That makes Payson’s offer to build a campus at no cost to the state tempting, said ASU officials. Payson has developed a plan to create a Community Facilities District run by the town council, which would own the land and lease half of the 300 acres to ASU and the other half to various private developments, including a proposed conference hotel.

DuVall said that the three universities have entered into conversations with eight or 10 potential partners for campuses that would offer lower-cost degrees, but negotiations have gone furthest so far with Payson and Lake Havasu City.

“I don’t want to get too far out over our skis” in talking about the Payson campus, “but it’s extremely promising.

“Payson is at the top of our opportunity list,” said DuVall.

Stanley said that Lake Havasu City offered to buy and convert a shuttered school into a university campus. ASU has done engineering studies of the offered facilities and also done an initial marketing study in the area. The preliminary studies estimated that the campus would need to recruit 1,000 students in the first three years to pencil out.

“But we’re not ready to actually proceed to actually doing something in Lake Havasu at the moment,” said Stanley, mostly because of financial uncertainties.

He said that making a go of a campus like the one Payson has proposed rests on a financial “three-legged stool.”

First, local partners have to come up with money to provide the facility.

Payson seems solid on that count, with pledges totaling $500 million — including $100 million in donations and the rest in the form of promised loans and investments.

Second, the campus would have to be viable when charging 30 to 50 percent less tuition than ASU’s four campuses in the Valley — where tuition now totals about $8,400 annually.

Finally, the Legislature would have to agree to fund enrollment growth at the new campus — perhaps at about half the cost of enrollment growth at the Tempe campus.

Although the state would actually save money for every student that enrolled at the Payson campus, the state’s current budget mess might preclude even that level of support, said Stanley.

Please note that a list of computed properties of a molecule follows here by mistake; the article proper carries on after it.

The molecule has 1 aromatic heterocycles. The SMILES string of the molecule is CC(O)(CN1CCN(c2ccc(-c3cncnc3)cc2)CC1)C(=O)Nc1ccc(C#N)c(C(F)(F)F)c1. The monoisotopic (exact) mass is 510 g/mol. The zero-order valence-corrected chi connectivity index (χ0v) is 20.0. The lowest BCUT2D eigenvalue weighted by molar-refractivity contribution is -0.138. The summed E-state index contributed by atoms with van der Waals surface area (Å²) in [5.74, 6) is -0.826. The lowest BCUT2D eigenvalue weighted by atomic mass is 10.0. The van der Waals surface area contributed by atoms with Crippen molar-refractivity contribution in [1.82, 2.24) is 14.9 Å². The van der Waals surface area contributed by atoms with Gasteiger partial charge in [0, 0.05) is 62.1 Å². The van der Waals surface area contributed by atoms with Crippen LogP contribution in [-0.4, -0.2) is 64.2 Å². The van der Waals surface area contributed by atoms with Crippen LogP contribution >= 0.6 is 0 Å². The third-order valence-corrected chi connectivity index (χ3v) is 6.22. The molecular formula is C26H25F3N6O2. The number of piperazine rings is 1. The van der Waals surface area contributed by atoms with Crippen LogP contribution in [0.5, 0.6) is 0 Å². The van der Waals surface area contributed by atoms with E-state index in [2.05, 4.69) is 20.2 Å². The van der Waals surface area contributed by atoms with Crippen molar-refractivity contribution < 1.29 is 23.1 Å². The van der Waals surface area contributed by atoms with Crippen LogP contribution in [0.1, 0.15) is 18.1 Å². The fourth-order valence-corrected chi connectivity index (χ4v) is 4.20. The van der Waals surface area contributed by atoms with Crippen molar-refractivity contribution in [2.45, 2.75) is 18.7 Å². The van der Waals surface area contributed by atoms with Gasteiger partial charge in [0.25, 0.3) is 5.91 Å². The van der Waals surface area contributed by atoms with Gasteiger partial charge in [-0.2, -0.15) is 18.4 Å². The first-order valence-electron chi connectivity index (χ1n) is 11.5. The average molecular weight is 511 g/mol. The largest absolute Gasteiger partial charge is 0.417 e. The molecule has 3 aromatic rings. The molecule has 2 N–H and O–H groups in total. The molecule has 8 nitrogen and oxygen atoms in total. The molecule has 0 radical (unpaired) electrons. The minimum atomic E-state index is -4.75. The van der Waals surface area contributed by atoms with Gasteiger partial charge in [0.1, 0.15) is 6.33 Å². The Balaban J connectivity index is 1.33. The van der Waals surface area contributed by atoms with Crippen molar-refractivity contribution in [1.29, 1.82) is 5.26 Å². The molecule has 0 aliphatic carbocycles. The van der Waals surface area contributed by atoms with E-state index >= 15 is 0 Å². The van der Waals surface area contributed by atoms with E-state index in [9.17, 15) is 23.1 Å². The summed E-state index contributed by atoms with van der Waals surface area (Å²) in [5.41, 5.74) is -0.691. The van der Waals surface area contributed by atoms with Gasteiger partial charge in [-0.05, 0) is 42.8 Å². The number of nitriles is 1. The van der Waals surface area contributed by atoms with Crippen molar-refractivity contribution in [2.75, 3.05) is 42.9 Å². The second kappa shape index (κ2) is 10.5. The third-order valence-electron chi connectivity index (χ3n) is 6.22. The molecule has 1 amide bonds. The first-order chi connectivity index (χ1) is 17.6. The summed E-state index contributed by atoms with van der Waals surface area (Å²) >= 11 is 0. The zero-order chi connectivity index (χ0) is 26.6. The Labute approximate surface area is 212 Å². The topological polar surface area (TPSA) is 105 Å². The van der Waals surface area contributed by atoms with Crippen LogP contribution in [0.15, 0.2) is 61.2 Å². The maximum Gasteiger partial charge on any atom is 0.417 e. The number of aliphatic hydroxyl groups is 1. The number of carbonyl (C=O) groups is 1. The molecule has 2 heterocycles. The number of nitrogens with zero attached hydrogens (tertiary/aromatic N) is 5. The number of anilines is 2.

The Legislature has cut funding for ASU from $490 million two years ago to about $375 million, even in the face of still sharply rising enrollment, said Stanley.

“To put together a quality program (on the Payson campus) we need a small amount of investment by the state, much lower than on the existing campus, but still not zero,” said Stanley.

That uncertainty has stalled the discussions with Lake Havasu City, but could work in Payson’s favor — since even in the best-case scenario, students wouldn’t show up for two to four years.

“Hopefully, that takes us to a time when the state’s financial situation will be better than it is now,” said Stanley.

In the meantime, ASU will undertake extensive demographic and marketing studies to estimate how many students the campus might attract and what degrees ASU should offer.

“We have theories as to who are the people who would want to go school in Payson, but we need to get some objective data behind that,” said Stanley.

He said a similar study in Lake Havasu concluded the area had “just enough enrollment” to sustain a financially viable campus that would grow to at least 1,000 students in the first three years.

He said the Payson campus would probably offer bachelor’s degrees in a few core fields, like education, business and popular liberal arts majors, like political science, psychology and communications. In addition, the campus would likely offer certificates and degrees in key fields of local interest, like rural health and sustainability.

“That’s what we’re going to work on now,” said Stanley, “to try to determine what would work.”